{[ promptMessage ]}

Bookmark it

{[ promptMessage ]}

The fact that demand is so elastic shifts the burden

Info iconThis preview shows pages 40–41. Sign up to view the full content.

View Full Document Right Arrow Icon
- The fact that demand is so elastic, shifts the burden to the sellers, but also supply in this industry is very inelastic (because you have these huge factories for producing yachts, you cannot just start producing something else) therefore the burden on sellers is even larger because they are shouldering most of the burden of this luxury tax. GENERAL CONCLUSION: - Each of the policies in this chapter affects the allocation of society’s resources - Example one: A tax on pizza reduces equilibrium quantity. With less production of pizza, resources (workers, ovens, cheese) will become available to other industries. - Example two: A binding minimum wage causes a surplus of workers, a waste of resources. - A price ceiling is a legal maximum on the price of a good. An example is rent control. If the price ceiling is below the equilibrium price, it is binding and causes a shortage. - A price floor is a legal minimum on the price of a good. An example is the minimum wage. If the price floor is above the equilibrium price, it is binding and causes a surplus. The labor surplus caused by the minimum wage is unemployment. - A tax on a good places a wedge between the price buyers pay and the price sellers receive, and causes the equilibrium quantity to fall, whether the tax is imposed on buyers or sellers. - The incidence of tax is the division of the burden of the tax between buyers and sellers, and does not depend on whether the tax is imposed on buyers or sellers. - The incidence of the tax depends on the price elasticies of supply and demand. SAMPLE QUESTIONS: 1. If a price ceiling is not binding then there will be no effect on the market price or quantity sold. (This is because if it is non-binding it means that the equilibrium price is below the price ceiling so prices will settle at the equilibrium).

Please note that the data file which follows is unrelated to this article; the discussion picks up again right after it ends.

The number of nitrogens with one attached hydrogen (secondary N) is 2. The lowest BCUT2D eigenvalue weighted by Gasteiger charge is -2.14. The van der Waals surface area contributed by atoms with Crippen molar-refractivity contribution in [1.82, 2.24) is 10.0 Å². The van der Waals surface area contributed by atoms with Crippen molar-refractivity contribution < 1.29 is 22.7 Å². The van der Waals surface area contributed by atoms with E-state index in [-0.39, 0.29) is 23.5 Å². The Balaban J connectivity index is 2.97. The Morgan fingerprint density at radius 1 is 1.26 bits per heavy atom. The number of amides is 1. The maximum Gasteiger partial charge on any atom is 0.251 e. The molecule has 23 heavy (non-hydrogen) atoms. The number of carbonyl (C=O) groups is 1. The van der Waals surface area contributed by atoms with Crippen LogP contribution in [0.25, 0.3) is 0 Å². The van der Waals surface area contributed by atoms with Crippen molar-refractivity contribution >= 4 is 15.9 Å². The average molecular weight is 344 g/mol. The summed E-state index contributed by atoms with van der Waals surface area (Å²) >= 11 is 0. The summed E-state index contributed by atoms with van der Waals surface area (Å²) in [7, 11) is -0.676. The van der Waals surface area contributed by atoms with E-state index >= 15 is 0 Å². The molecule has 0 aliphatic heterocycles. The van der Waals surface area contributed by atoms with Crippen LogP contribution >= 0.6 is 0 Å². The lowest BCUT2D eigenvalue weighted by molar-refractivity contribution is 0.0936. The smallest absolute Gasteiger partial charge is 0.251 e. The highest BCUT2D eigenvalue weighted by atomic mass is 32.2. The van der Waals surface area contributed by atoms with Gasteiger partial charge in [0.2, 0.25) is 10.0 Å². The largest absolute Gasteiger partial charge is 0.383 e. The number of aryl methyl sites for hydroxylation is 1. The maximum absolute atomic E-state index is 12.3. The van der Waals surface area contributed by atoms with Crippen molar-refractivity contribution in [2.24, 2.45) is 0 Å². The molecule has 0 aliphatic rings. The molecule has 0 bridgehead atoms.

Background image of page 40

Info iconThis preview has intentionally blurred sections. Sign up to view the full version.

View Full Document Right Arrow Icon
2. If a binding price ceiling is imposed on the computer market, then a shortage of computers will develop (This means the price will be below equilibrium, so there is a gap between the quantity demanded and the quantity supplied, therefore there is a shortage) 3. Suppose that the demand for picture frames is inelastic and the supply of picture frames is elastic. A tax of $1 per frame levied on picture frames will increase the price paid by buyers of picture frames by between $0.50 and $1. (If price went up by $0.50 then it would mean that the sellers and buyers were splitting the tax evenly. However, we are told that buyers are inelastic and sellers are elastic, therefore this means that buyers are going to burden more than half of the tax, therefore more than $0.50) NOTE: The burden of tax does not depend on who is taxed, it depends on the elasticities of each group. The more elastic your behavior the less you get burdened by the tax. The burden of the tax would equally affect the sellers and buyers if they had the exact same elasticity.
Background image of page 41
This is the end of the preview. Sign up to access the rest of the document.

{[ snackBarMessage ]}